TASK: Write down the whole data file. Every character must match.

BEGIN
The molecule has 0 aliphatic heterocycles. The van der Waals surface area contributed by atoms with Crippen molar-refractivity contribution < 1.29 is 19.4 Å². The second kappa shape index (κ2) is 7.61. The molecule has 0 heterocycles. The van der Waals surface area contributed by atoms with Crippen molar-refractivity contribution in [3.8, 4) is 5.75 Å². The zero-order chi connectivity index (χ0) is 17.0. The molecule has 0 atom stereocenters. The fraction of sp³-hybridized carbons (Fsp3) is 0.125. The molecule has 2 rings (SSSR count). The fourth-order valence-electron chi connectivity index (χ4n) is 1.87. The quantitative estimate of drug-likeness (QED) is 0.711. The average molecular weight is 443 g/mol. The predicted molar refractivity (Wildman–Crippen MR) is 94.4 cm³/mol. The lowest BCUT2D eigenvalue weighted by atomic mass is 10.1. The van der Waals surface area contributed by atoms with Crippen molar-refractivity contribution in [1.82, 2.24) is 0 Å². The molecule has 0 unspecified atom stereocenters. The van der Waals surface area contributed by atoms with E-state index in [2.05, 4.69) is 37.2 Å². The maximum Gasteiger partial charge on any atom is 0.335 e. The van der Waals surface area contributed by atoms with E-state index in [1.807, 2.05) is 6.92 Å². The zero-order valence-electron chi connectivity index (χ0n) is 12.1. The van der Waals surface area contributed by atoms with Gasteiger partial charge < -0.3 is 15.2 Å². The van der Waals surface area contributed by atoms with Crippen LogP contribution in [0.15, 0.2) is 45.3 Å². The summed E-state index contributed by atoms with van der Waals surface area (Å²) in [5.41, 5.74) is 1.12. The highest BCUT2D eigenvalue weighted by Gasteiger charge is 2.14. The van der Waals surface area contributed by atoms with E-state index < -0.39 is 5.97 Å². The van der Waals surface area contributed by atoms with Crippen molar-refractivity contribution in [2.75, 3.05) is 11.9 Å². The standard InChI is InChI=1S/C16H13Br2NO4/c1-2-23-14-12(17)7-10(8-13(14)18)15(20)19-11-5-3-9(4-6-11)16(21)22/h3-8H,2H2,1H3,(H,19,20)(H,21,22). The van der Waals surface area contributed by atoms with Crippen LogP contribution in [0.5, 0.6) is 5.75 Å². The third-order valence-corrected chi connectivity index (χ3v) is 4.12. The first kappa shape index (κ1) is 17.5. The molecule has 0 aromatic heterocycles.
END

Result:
The molecule has 0 aliphatic heterocycles. The van der Waals surface area contributed by atoms with Crippen molar-refractivity contribution < 1.29 is 19.4 Å². The second kappa shape index (κ2) is 7.61. The molecule has 0 heterocycles. The van der Waals surface area contributed by atoms with Crippen molar-refractivity contribution in [3.8, 4) is 5.75 Å². The zero-order chi connectivity index (χ0) is 17.0. The molecule has 0 atom stereocenters. The fraction of sp³-hybridized carbons (Fsp3) is 0.125. The molecule has 2 rings (SSSR count). The fourth-order valence-electron chi connectivity index (χ4n) is 1.87. The quantitative estimate of drug-likeness (QED) is 0.711. The average molecular weight is 443 g/mol. The predicted molar refractivity (Wildman–Crippen MR) is 94.4 cm³/mol. The lowest BCUT2D eigenvalue weighted by atomic mass is 10.1. The van der Waals surface area contributed by atoms with Crippen molar-refractivity contribution in [1.82, 2.24) is 0 Å². The molecule has 0 unspecified atom stereocenters. The van der Waals surface area contributed by atoms with E-state index in [2.05, 4.69) is 37.2 Å². The maximum Gasteiger partial charge on any atom is 0.335 e. The van der Waals surface area contributed by atoms with E-state index in [1.807, 2.05) is 6.92 Å². The zero-order valence-electron chi connectivity index (χ0n) is 12.1. The van der Waals surface area contributed by atoms with Gasteiger partial charge < -0.3 is 15.2 Å². The van der Waals surface area contributed by atoms with Crippen LogP contribution in [0.15, 0.2) is 45.3 Å². The summed E-state index contributed by atoms with van der Waals surface area (Å²) in [5.41, 5.74) is 1.12. The highest BCUT2D eigenvalue weighted by Gasteiger charge is 2.14. The van der Waals surface area contributed by atoms with E-state index < -0.39 is 5.97 Å². The van der Waals surface area contributed by atoms with Crippen molar-refractivity contribution in [2.75, 3.05) is 11.9 Å². The standard InChI is InChI=1S/C16H13Br2NO4/c1-2-23-14-12(17)7-10(8-13(14)18)15(20)19-11-5-3-9(4-6-11)16(21)22/h3-8H,2H2,1H3,(H,19,20)(H,21,22). The van der Waals surface area contributed by atoms with Crippen LogP contribution in [0.5, 0.6) is 5.75 Å². The third-order valence-corrected chi connectivity index (χ3v) is 4.12. The first kappa shape index (κ1) is 17.5. The molecule has 0 aromatic heterocycles.